Hormonal disease: Hyperadrenocorticism (HAC) is very common in Ferrets; with moderate to intense pruritus on dorsum in ~ 30%. Affects neutered animals of either sex; median age of 4yrs (2-8yrs). Bilaterally symmetrical alopecia begins at tail/tailbase, and progresses to caudal trunk/hind legs. Other signs may occur (vulval swelling, male sexual behaviour, lethargy, muscle atrophy). Hyperoestrogenism is a non-pruritic differential.

 Other: Immune-complex vasculitis is reported rarely in Mice (extreme pruritus, crusts, ulcerations on dorsal neck, shoulders. Pinworms can produce perianal pruritus in Mice.

Prioritised Diagnostic Tests (Severely Itchy Patient)

1.  Skin scrapings: Sarcoptid mites live superficially ("burrow", but only in the epidermis) so only superficial scrapings required (not to capillary "oozing"); mostly plentiful; T. caviae may be sparse. Collect ample surface scale, especially from papules, and scaly areas.

2.  Tape preparations: Higher yield for surface dwellers (fur mites). Clear acetate (e.g., Scotch®) tape pushed firmly onto skin/fur; over large areas for potentially sparse mites.

3.  Examination of ear exudates: Rabbits, Ferrets: Collect wax, debris from ear canals, mix with paraffin oil, examine microscopically. Mites are large; visible on otoscopic exam. Secondary bacterial otitis is common (Diff Quik stain).

4.  Mite treatment trials are indicated if negative scrapes/tapes in itchy Mice, Guinea pigs (mites may be sparse). Vital to treat all in-contact animals. See treatment tips.

5.  Abdominal palpation & ultrasound in Ferrets with HAC: enlarged adrenal glands palpable in ~30%; 80% enlarged left adrenal; 16% bilateral.

6.  What if all above tests +/- treatment trials, are negative? Consider typically less-pruritic diseases (e.g., dermatophytosis in Guinea pigs will occasionally be very pruritic); however irritants, hypersensitivities, or unusual rare diseases become more likely.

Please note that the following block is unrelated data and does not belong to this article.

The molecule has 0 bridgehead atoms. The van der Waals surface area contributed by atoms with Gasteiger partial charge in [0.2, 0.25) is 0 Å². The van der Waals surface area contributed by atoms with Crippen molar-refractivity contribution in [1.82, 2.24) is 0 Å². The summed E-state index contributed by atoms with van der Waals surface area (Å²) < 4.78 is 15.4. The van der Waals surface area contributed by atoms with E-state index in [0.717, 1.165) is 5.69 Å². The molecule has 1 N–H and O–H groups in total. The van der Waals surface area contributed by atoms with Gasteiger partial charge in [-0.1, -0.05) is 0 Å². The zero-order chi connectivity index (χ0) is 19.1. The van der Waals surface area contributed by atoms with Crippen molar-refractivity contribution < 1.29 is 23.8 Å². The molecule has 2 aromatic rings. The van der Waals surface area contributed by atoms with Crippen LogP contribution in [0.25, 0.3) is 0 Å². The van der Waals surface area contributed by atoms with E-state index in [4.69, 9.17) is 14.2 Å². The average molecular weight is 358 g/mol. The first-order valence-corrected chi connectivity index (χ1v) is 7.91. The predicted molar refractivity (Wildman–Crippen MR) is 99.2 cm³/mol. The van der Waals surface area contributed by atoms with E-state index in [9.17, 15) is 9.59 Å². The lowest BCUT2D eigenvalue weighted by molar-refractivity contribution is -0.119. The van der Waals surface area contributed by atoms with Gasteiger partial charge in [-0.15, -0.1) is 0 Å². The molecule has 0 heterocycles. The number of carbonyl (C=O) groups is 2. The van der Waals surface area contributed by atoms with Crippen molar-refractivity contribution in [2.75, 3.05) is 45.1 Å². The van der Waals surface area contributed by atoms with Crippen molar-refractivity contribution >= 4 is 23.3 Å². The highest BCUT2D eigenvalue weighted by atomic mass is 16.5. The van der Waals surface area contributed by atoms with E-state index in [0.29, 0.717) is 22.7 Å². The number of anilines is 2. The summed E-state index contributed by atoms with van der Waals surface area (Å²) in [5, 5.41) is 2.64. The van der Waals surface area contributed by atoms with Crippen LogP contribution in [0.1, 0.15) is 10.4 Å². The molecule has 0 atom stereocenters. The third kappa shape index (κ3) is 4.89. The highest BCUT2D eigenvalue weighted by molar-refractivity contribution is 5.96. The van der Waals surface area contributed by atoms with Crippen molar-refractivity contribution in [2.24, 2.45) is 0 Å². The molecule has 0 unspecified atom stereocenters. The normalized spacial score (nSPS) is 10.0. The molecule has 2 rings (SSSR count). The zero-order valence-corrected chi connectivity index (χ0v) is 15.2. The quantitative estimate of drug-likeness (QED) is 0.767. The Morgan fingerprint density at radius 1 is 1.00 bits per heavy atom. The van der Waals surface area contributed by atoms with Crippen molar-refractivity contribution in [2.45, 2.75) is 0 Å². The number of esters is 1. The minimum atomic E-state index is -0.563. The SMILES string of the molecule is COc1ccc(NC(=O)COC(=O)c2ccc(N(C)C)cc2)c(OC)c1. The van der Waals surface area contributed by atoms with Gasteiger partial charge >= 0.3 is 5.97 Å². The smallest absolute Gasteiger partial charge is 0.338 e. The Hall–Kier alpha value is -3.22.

a.  Skin biopsies are ideal. May support diagnosis (e.g., atopic dermatitis); rule out differentials (e.g., dermatophytosis); confirm diagnosis (e.g., vasculitis).

b.  Patch testing for contact allergy is difficult. Provocative testing of suspect material (removal then reintroduction) is often more practical. Resolution takes up to 2wks.

c.  Intradermal allergen testing (IDT) Used in Birds with suspected atopy to identify important allergens for allergen avoidance or immunotherapy. Difficult to perform and interpret in birds (limited body surface, thin skin, weak/short-lived reactions).

2. Skin Diseases with Mild to Moderate Itch and Patchy Alopecia

Patchy poor coats are often a feature. Itch is present but not severe; self-trauma lesions are minor or absent. A wide variety of differentials are possible, including less severe forms from group 1. Surface dwelling mites are more likely with this presentation. They are contagious; however often present in low numbers in normal animals. Heavy infestations or hypersensitivity produces disease, with mild patchy alopecia, scaling, and erythema common.

 Cheyletiellosis (C. parasitovorax): Very common in Rabbits; also occurs in Guinea pigs. Lesions (including greasiness) typically on the dorsum, ventral abdomen, and maybe face. Fur/Feather/Scale Mites: Itch is typically mild or absent, unlike with fur mites in rodents.

 Rabbit: Leporacarus [listrophorus] gibbus: lesions rare.